President is capitalized when it comes immediately before the name of a president of a country. It is not capitalized when it refers to a president but does not immediately precede the name. For example, note the contrast in these sentences:
House Speaker John Boehner criticized President Barack Obama Thursday. [CNN]
Maybe people will now believe New Jersey Gov. Chris Christie when he insists he’s not running for president. [NPR]
Europe tightened the noose on President Bashar al-Assad Monday, imposing its first sanctions on the Syrian leader. [Sydney Morning Herald]
The death of Salvador Allende, the former Chilean president, during the 1973 coup that deposed him may not have been suicide. [Telegraph]
In the first and third examples, the word is capitalized because it comes right before the name of the president. In the others, it is uncapitalized because it does not function as a title.
For presidents of companies and organizations, some publications (including many American ones) capitalize president when it’s a title immediately preceding the person’s name—for example:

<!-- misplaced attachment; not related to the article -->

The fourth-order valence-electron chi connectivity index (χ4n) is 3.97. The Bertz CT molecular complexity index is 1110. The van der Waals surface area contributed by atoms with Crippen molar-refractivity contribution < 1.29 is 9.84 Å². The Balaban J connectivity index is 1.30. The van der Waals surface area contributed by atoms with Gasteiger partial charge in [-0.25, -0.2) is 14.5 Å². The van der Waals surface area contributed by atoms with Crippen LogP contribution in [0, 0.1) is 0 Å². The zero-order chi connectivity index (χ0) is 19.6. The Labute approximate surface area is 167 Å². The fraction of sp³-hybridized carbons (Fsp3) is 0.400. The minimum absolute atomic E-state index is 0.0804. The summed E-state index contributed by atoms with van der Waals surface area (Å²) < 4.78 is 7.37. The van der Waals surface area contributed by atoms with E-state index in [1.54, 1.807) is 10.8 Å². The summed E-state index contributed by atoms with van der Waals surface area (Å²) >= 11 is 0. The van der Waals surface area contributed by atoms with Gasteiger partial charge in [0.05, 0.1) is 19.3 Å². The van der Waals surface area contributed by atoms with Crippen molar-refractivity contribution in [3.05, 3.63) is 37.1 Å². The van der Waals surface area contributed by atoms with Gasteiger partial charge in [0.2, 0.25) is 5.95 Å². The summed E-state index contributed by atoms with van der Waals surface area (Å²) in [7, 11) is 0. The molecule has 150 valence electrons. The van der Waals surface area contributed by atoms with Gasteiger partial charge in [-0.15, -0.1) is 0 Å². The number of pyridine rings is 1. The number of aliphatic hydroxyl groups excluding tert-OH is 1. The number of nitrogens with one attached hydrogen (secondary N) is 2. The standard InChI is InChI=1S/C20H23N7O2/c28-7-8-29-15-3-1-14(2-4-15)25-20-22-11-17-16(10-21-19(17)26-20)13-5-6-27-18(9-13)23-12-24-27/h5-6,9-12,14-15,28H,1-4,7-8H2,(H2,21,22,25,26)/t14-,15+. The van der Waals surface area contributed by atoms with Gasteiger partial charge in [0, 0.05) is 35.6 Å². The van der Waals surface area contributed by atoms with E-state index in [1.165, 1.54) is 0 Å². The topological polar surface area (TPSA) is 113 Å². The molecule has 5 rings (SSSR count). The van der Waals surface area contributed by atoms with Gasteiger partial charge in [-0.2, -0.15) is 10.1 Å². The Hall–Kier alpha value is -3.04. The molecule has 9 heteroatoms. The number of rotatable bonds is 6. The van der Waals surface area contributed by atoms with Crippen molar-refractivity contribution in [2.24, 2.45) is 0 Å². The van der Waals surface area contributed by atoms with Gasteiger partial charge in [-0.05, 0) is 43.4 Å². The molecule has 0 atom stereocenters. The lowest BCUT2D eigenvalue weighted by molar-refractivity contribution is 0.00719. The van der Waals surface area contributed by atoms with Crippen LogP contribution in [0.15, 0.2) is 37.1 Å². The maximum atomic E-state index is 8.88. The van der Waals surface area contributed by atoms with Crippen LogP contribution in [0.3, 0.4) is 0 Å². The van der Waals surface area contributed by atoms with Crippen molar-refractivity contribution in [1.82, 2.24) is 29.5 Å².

NCAA President Mark Emmert checked into the Hilton beach resort hotel Wednesday morning. [USA Today]
Other publications (including most British ones) do not capitalize president when it applies to presidents of companies or organizations—for example:
But last night in a bad tempered briefing, Fifa president Sepp Blatter shrugged off the row. [Express]
In general, it’s safer not to capitalize president unless it applies to the leader of a country.
There is no good reason to capitalize presidential, except when it begins a sentence or is part of a multiword proper noun such as Presidential Award for Math and Science.